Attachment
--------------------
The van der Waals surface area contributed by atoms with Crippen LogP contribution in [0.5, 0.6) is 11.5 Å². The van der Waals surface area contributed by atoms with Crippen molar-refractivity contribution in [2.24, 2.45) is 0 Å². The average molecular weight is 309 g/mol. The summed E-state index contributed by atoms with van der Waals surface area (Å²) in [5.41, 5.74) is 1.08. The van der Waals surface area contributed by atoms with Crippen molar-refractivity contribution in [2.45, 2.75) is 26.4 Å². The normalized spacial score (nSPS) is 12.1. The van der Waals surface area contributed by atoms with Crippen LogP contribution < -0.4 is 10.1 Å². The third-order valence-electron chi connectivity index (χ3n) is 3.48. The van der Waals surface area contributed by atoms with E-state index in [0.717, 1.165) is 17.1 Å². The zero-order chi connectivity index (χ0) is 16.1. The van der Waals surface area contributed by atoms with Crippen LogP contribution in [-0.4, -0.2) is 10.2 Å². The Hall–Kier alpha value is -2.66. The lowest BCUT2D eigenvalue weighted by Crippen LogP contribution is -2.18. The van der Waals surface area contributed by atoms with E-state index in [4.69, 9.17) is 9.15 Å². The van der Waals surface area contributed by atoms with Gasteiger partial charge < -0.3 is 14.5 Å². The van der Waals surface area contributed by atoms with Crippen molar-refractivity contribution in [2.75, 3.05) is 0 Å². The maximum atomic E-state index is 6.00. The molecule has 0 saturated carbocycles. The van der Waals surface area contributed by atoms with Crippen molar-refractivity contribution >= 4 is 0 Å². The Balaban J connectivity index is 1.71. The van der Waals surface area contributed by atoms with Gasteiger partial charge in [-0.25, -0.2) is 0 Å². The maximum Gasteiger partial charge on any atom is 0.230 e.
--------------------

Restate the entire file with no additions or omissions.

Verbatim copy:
The van der Waals surface area contributed by atoms with Crippen LogP contribution in [0.5, 0.6) is 11.5 Å². The van der Waals surface area contributed by atoms with Crippen molar-refractivity contribution in [2.24, 2.45) is 0 Å². The average molecular weight is 309 g/mol. The summed E-state index contributed by atoms with van der Waals surface area (Å²) in [5.41, 5.74) is 1.08. The van der Waals surface area contributed by atoms with Crippen molar-refractivity contribution in [2.45, 2.75) is 26.4 Å². The normalized spacial score (nSPS) is 12.1. The van der Waals surface area contributed by atoms with Crippen LogP contribution < -0.4 is 10.1 Å². The third-order valence-electron chi connectivity index (χ3n) is 3.48. The van der Waals surface area contributed by atoms with E-state index in [0.717, 1.165) is 17.1 Å². The zero-order chi connectivity index (χ0) is 16.1. The van der Waals surface area contributed by atoms with Crippen LogP contribution in [-0.4, -0.2) is 10.2 Å². The Hall–Kier alpha value is -2.66. The lowest BCUT2D eigenvalue weighted by Crippen LogP contribution is -2.18. The van der Waals surface area contributed by atoms with E-state index in [4.69, 9.17) is 9.15 Å². The van der Waals surface area contributed by atoms with Gasteiger partial charge < -0.3 is 14.5 Å². The van der Waals surface area contributed by atoms with Crippen molar-refractivity contribution in [2.75, 3.05) is 0 Å². The maximum atomic E-state index is 6.00. The molecule has 0 saturated carbocycles. The van der Waals surface area contributed by atoms with Crippen molar-refractivity contribution >= 4 is 0 Å². The Balaban J connectivity index is 1.71. The van der Waals surface area contributed by atoms with Gasteiger partial charge in [-0.25, -0.2) is 0 Å². The maximum Gasteiger partial charge on any atom is 0.230 e.